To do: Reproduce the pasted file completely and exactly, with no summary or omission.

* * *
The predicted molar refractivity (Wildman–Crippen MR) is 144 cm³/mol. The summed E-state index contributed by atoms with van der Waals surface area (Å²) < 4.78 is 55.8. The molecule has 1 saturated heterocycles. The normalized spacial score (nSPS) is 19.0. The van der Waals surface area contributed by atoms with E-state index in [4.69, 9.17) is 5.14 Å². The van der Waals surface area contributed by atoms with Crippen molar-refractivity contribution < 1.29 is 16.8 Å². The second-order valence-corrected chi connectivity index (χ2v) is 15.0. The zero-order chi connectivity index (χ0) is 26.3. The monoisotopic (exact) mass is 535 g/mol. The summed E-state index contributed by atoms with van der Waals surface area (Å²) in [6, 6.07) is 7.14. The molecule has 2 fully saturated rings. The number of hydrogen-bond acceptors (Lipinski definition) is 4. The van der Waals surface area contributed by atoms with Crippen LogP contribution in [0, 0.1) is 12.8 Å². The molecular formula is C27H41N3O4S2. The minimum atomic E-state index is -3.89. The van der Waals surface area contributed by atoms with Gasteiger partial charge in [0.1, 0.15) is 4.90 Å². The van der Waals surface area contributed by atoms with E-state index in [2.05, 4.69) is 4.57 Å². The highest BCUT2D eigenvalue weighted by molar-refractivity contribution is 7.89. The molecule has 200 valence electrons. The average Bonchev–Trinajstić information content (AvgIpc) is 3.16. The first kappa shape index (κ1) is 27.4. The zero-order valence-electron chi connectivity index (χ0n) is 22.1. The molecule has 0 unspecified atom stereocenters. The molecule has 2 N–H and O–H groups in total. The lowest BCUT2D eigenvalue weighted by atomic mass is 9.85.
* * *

The predicted molar refractivity (Wildman–Crippen MR) is 144 cm³/mol. The summed E-state index contributed by atoms with van der Waals surface area (Å²) < 4.78 is 55.8. The molecule has 1 saturated heterocycles. The normalized spacial score (nSPS) is 19.0. The van der Waals surface area contributed by atoms with E-state index in [4.69, 9.17) is 5.14 Å². The van der Waals surface area contributed by atoms with Crippen molar-refractivity contribution < 1.29 is 16.8 Å². The second-order valence-corrected chi connectivity index (χ2v) is 15.0. The zero-order chi connectivity index (χ0) is 26.3. The monoisotopic (exact) mass is 535 g/mol. The summed E-state index contributed by atoms with van der Waals surface area (Å²) in [6, 6.07) is 7.14. The molecule has 2 fully saturated rings. The number of hydrogen-bond acceptors (Lipinski definition) is 4. The van der Waals surface area contributed by atoms with Crippen LogP contribution in [0, 0.1) is 12.8 Å². The molecular formula is C27H41N3O4S2. The minimum atomic E-state index is -3.89. The van der Waals surface area contributed by atoms with Gasteiger partial charge in [0.1, 0.15) is 4.90 Å². The van der Waals surface area contributed by atoms with E-state index in [2.05, 4.69) is 4.57 Å². The highest BCUT2D eigenvalue weighted by molar-refractivity contribution is 7.89. The molecule has 200 valence electrons. The average Bonchev–Trinajstić information content (AvgIpc) is 3.16. The first kappa shape index (κ1) is 27.4. The zero-order valence-electron chi connectivity index (χ0n) is 22.1. The molecule has 0 unspecified atom stereocenters. The molecule has 2 N–H and O–H groups in total. The lowest BCUT2D eigenvalue weighted by atomic mass is 9.85.